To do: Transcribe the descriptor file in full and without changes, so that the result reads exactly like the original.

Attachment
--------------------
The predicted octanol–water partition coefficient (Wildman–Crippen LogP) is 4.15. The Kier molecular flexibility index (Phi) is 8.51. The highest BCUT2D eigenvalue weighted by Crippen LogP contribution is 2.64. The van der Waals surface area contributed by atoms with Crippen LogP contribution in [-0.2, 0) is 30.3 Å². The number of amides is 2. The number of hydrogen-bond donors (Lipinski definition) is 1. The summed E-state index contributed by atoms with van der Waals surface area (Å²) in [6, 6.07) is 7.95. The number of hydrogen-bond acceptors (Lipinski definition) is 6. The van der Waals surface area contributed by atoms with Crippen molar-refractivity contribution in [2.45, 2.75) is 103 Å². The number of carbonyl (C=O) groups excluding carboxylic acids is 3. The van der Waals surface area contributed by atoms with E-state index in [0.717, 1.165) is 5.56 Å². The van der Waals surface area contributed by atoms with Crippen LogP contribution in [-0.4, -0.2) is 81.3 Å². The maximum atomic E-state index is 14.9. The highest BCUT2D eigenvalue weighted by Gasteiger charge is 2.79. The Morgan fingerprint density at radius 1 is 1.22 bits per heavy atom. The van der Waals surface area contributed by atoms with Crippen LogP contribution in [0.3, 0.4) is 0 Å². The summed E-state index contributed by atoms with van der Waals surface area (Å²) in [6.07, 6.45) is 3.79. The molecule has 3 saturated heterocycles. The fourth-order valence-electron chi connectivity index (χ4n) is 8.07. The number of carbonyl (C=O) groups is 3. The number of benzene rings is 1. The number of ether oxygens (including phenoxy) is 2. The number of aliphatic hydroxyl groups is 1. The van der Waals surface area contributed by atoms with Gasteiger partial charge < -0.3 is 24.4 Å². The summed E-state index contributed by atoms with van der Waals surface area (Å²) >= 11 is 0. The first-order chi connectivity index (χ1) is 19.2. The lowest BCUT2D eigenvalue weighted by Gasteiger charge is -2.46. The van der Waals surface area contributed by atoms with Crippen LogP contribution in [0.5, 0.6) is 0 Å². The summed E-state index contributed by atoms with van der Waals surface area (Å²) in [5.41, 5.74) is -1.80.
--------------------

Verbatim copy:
The predicted octanol–water partition coefficient (Wildman–Crippen LogP) is 4.15. The Kier molecular flexibility index (Phi) is 8.51. The highest BCUT2D eigenvalue weighted by Crippen LogP contribution is 2.64. The van der Waals surface area contributed by atoms with Crippen LogP contribution in [-0.2, 0) is 30.3 Å². The number of amides is 2. The number of hydrogen-bond donors (Lipinski definition) is 1. The summed E-state index contributed by atoms with van der Waals surface area (Å²) in [6, 6.07) is 7.95. The number of hydrogen-bond acceptors (Lipinski definition) is 6. The van der Waals surface area contributed by atoms with Crippen molar-refractivity contribution in [2.45, 2.75) is 103 Å². The number of carbonyl (C=O) groups excluding carboxylic acids is 3. The van der Waals surface area contributed by atoms with E-state index in [0.717, 1.165) is 5.56 Å². The van der Waals surface area contributed by atoms with Crippen LogP contribution in [-0.4, -0.2) is 81.3 Å². The maximum atomic E-state index is 14.9. The highest BCUT2D eigenvalue weighted by Gasteiger charge is 2.79. The Morgan fingerprint density at radius 1 is 1.22 bits per heavy atom. The van der Waals surface area contributed by atoms with Crippen LogP contribution in [0.3, 0.4) is 0 Å². The summed E-state index contributed by atoms with van der Waals surface area (Å²) in [6.07, 6.45) is 3.79. The molecule has 3 saturated heterocycles. The fourth-order valence-electron chi connectivity index (χ4n) is 8.07. The number of carbonyl (C=O) groups is 3. The number of benzene rings is 1. The number of ether oxygens (including phenoxy) is 2. The number of aliphatic hydroxyl groups is 1. The van der Waals surface area contributed by atoms with Gasteiger partial charge < -0.3 is 24.4 Å². The summed E-state index contributed by atoms with van der Waals surface area (Å²) >= 11 is 0. The first-order chi connectivity index (χ1) is 19.2. The lowest BCUT2D eigenvalue weighted by Gasteiger charge is -2.46. The van der Waals surface area contributed by atoms with Crippen LogP contribution in [0.5, 0.6) is 0 Å². The summed E-state index contributed by atoms with van der Waals surface area (Å²) in [5.41, 5.74) is -1.80.